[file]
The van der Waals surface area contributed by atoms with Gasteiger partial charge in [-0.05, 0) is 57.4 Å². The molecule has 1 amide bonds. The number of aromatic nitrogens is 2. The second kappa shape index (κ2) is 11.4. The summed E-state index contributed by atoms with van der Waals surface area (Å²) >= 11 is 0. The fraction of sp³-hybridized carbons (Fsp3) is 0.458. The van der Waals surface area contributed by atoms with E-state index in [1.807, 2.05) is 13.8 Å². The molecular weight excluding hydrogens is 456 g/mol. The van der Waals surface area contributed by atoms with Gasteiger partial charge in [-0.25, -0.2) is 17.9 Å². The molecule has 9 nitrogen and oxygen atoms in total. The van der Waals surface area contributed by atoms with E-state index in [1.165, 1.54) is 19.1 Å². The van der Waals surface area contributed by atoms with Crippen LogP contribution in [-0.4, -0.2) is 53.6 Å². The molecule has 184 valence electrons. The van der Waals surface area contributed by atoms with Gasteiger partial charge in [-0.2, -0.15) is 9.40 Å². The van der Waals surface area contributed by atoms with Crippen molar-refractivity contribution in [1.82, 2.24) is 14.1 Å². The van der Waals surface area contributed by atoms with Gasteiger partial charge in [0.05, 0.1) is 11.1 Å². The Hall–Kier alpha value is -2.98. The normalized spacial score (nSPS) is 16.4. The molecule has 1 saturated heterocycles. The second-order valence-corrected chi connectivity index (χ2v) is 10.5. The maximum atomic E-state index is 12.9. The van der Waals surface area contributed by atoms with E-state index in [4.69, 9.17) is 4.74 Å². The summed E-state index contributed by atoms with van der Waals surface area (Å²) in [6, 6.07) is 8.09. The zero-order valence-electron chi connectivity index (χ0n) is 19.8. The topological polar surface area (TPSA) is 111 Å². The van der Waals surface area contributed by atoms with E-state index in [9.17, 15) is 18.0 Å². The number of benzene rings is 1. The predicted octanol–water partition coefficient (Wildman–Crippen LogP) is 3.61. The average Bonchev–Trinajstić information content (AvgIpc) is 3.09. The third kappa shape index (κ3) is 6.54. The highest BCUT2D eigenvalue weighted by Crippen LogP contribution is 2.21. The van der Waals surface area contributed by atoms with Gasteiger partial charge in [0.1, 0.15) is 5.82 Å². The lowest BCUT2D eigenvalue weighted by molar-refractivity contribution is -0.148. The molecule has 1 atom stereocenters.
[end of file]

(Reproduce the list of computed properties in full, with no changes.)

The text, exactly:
The van der Waals surface area contributed by atoms with Gasteiger partial charge in [-0.05, 0) is 57.4 Å². The molecule has 1 amide bonds. The number of aromatic nitrogens is 2. The second kappa shape index (κ2) is 11.4. The summed E-state index contributed by atoms with van der Waals surface area (Å²) >= 11 is 0. The fraction of sp³-hybridized carbons (Fsp3) is 0.458. The van der Waals surface area contributed by atoms with E-state index in [1.807, 2.05) is 13.8 Å². The molecular weight excluding hydrogens is 456 g/mol. The van der Waals surface area contributed by atoms with Gasteiger partial charge in [-0.25, -0.2) is 17.9 Å². The molecule has 9 nitrogen and oxygen atoms in total. The van der Waals surface area contributed by atoms with E-state index in [1.165, 1.54) is 19.1 Å². The van der Waals surface area contributed by atoms with Crippen LogP contribution in [-0.4, -0.2) is 53.6 Å². The molecule has 184 valence electrons. The van der Waals surface area contributed by atoms with Gasteiger partial charge in [-0.2, -0.15) is 9.40 Å². The van der Waals surface area contributed by atoms with Crippen molar-refractivity contribution in [1.82, 2.24) is 14.1 Å². The van der Waals surface area contributed by atoms with Gasteiger partial charge in [0.05, 0.1) is 11.1 Å². The Hall–Kier alpha value is -2.98. The normalized spacial score (nSPS) is 16.4. The molecule has 1 saturated heterocycles. The second-order valence-corrected chi connectivity index (χ2v) is 10.5. The maximum atomic E-state index is 12.9. The van der Waals surface area contributed by atoms with E-state index in [4.69, 9.17) is 4.74 Å². The summed E-state index contributed by atoms with van der Waals surface area (Å²) in [6, 6.07) is 8.09. The zero-order valence-electron chi connectivity index (χ0n) is 19.8. The topological polar surface area (TPSA) is 111 Å². The van der Waals surface area contributed by atoms with E-state index in [9.17, 15) is 18.0 Å². The number of benzene rings is 1. The predicted octanol–water partition coefficient (Wildman–Crippen LogP) is 3.61. The average Bonchev–Trinajstić information content (AvgIpc) is 3.09. The third kappa shape index (κ3) is 6.54. The highest BCUT2D eigenvalue weighted by Crippen LogP contribution is 2.21. The van der Waals surface area contributed by atoms with Gasteiger partial charge in [0.1, 0.15) is 5.82 Å². The lowest BCUT2D eigenvalue weighted by molar-refractivity contribution is -0.148. The molecule has 1 atom stereocenters.